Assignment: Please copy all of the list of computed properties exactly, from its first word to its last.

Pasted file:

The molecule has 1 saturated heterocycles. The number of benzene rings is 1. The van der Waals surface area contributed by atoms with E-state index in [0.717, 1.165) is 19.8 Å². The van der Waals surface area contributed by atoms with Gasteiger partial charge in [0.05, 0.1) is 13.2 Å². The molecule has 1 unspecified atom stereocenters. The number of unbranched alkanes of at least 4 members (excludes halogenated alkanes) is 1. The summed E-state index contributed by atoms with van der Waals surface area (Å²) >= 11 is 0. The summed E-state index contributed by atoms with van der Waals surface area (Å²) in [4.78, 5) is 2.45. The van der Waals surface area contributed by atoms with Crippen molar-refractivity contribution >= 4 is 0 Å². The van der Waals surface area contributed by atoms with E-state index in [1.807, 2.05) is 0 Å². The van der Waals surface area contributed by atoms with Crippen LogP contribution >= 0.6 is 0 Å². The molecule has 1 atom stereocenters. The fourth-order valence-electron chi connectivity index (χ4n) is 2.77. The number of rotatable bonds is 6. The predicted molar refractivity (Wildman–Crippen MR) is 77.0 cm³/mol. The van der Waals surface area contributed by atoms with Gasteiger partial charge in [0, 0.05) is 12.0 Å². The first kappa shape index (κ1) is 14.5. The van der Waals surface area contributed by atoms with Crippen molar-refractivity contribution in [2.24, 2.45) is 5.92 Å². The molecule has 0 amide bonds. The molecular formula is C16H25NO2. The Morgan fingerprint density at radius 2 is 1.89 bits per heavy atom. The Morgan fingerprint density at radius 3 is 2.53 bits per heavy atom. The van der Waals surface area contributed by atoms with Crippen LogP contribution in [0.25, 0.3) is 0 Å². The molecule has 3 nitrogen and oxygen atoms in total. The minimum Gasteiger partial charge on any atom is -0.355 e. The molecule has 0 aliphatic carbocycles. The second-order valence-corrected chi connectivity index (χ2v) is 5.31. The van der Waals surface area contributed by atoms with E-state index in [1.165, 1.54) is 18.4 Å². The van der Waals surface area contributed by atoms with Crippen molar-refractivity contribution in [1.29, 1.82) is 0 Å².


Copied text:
The molecule has 1 saturated heterocycles. The number of benzene rings is 1. The van der Waals surface area contributed by atoms with E-state index in [0.717, 1.165) is 19.8 Å². The van der Waals surface area contributed by atoms with Gasteiger partial charge in [0.05, 0.1) is 13.2 Å². The molecule has 1 unspecified atom stereocenters. The number of unbranched alkanes of at least 4 members (excludes halogenated alkanes) is 1. The summed E-state index contributed by atoms with van der Waals surface area (Å²) >= 11 is 0. The summed E-state index contributed by atoms with van der Waals surface area (Å²) in [4.78, 5) is 2.45. The van der Waals surface area contributed by atoms with Crippen molar-refractivity contribution >= 4 is 0 Å². The van der Waals surface area contributed by atoms with E-state index in [1.807, 2.05) is 0 Å². The van der Waals surface area contributed by atoms with Crippen LogP contribution >= 0.6 is 0 Å². The molecule has 1 atom stereocenters. The fourth-order valence-electron chi connectivity index (χ4n) is 2.77. The number of rotatable bonds is 6. The predicted molar refractivity (Wildman–Crippen MR) is 77.0 cm³/mol. The van der Waals surface area contributed by atoms with Gasteiger partial charge in [0, 0.05) is 12.0 Å². The first kappa shape index (κ1) is 14.5. The van der Waals surface area contributed by atoms with Crippen molar-refractivity contribution in [2.24, 2.45) is 5.92 Å². The molecule has 0 amide bonds. The molecular formula is C16H25NO2. The Morgan fingerprint density at radius 2 is 1.89 bits per heavy atom. The Morgan fingerprint density at radius 3 is 2.53 bits per heavy atom. The van der Waals surface area contributed by atoms with Crippen LogP contribution in [0.25, 0.3) is 0 Å². The molecule has 3 nitrogen and oxygen atoms in total. The minimum Gasteiger partial charge on any atom is -0.355 e. The molecule has 0 aliphatic carbocycles. The second-order valence-corrected chi connectivity index (χ2v) is 5.31. The van der Waals surface area contributed by atoms with E-state index in [1.165, 1.54) is 18.4 Å². The van der Waals surface area contributed by atoms with Crippen molar-refractivity contribution in [1.29, 1.82) is 0 Å².